Tell Me The Planets by Ben  Platts-Mills
(Penguin/ Figtree, 2018)

Tell Me The Planets

by Ben Platts-Mills

Tell Me the Planets is a memoir by Ben Platts-Mills, who has spent the last eleven years working with survivors of brain injury at the Headway East centre in Hackney, and with one man – Matthew – in particular.

Matthew overcame a tough childhood in Ghana and a period of homelessness in London and went on to study computer science at UCL. He became a brilliant software engineer at a City start-up, a fanatical cyclist and all-round over-achieving geek. Then in 2005, when he was in his mid-20s, he started suffering from headaches and blurred vision. The cause turned out to be a cyst on the parietal lobe of his brain. During the operation to remove it, he suffered neurophysiological damage. The surgery saved his life, but the surgeon’s intervention also left him with difficulty forming memories and with a tendency to confabulate – to ‘remember’, with absolute clarity, events that have not occurred.

Together, he and Ben set out to understand what has happened to his brain, what his future holds, and how you go about establishing a new life for yourself when the very organ that enables you to cope with change has been damaged. They talk to audiences in London and at festivals as a double-act on the nature of brain injury. They discover they share a deep love of language and logic (and end up arguing, constantly and incredibly entertainingly, about everything from Marxism to wasps). And eventually they learn that the cyst in Matthew’s brain is growing again, leaving him with an impossible decision to make.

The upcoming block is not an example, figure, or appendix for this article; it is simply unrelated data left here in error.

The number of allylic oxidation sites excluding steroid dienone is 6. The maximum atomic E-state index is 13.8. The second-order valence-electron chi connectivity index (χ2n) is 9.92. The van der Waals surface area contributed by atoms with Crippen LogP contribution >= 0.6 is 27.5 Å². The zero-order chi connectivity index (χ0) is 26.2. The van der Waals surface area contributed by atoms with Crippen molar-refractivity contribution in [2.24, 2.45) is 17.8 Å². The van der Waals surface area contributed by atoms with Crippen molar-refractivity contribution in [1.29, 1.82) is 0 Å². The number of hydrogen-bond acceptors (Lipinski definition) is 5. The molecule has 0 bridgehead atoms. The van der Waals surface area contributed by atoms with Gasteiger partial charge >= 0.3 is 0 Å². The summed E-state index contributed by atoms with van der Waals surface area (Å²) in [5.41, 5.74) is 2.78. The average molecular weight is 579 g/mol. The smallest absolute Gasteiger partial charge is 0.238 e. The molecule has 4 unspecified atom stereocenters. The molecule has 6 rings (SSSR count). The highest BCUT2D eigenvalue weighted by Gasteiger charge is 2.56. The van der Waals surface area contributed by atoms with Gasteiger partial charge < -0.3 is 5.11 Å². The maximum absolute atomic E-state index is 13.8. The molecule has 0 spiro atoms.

Tell Me the Planets is a book about the brain and brain injury, but more than that, it’s a book about the relationship between two very different people. It is the logical sequel to Do No Harm, Complications and The Man Who Mistook His Wife for a Hat, written not by a surgeon or a doctor, but by the person who has to pick up the pieces. And it’s an unforgettable story about a friendship to place alongside Stuart: A Life Backwards.


“How do you tell a story about so much loss, about disability, about catastrophic misfortune … ?” Platts-Mills asks. He tells it wonderfully. ”
- Tim Radford, Nature